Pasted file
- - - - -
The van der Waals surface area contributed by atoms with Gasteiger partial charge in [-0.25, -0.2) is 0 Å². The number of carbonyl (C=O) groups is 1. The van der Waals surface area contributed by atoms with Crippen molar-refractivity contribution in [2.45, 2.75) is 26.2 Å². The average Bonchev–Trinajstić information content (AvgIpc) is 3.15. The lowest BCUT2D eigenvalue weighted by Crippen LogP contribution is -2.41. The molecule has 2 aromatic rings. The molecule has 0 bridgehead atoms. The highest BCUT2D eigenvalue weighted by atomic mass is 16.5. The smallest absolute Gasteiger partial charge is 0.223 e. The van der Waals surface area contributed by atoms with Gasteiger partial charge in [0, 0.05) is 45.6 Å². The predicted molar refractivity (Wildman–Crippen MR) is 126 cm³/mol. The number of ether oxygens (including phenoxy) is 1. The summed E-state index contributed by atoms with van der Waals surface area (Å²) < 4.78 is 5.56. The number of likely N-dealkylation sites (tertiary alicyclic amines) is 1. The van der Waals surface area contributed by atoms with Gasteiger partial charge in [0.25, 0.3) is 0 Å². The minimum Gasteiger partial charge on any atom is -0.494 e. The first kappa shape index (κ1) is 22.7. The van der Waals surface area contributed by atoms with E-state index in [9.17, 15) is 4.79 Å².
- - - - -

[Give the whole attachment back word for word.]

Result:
The van der Waals surface area contributed by atoms with Gasteiger partial charge in [-0.25, -0.2) is 0 Å². The number of carbonyl (C=O) groups is 1. The van der Waals surface area contributed by atoms with Crippen molar-refractivity contribution in [2.45, 2.75) is 26.2 Å². The average Bonchev–Trinajstić information content (AvgIpc) is 3.15. The lowest BCUT2D eigenvalue weighted by Crippen LogP contribution is -2.41. The molecule has 2 aromatic rings. The molecule has 0 bridgehead atoms. The highest BCUT2D eigenvalue weighted by atomic mass is 16.5. The smallest absolute Gasteiger partial charge is 0.223 e. The van der Waals surface area contributed by atoms with Gasteiger partial charge in [0, 0.05) is 45.6 Å². The predicted molar refractivity (Wildman–Crippen MR) is 126 cm³/mol. The number of ether oxygens (including phenoxy) is 1. The summed E-state index contributed by atoms with van der Waals surface area (Å²) < 4.78 is 5.56. The number of likely N-dealkylation sites (tertiary alicyclic amines) is 1. The van der Waals surface area contributed by atoms with Gasteiger partial charge in [0.25, 0.3) is 0 Å². The minimum Gasteiger partial charge on any atom is -0.494 e. The first kappa shape index (κ1) is 22.7. The van der Waals surface area contributed by atoms with E-state index in [9.17, 15) is 4.79 Å².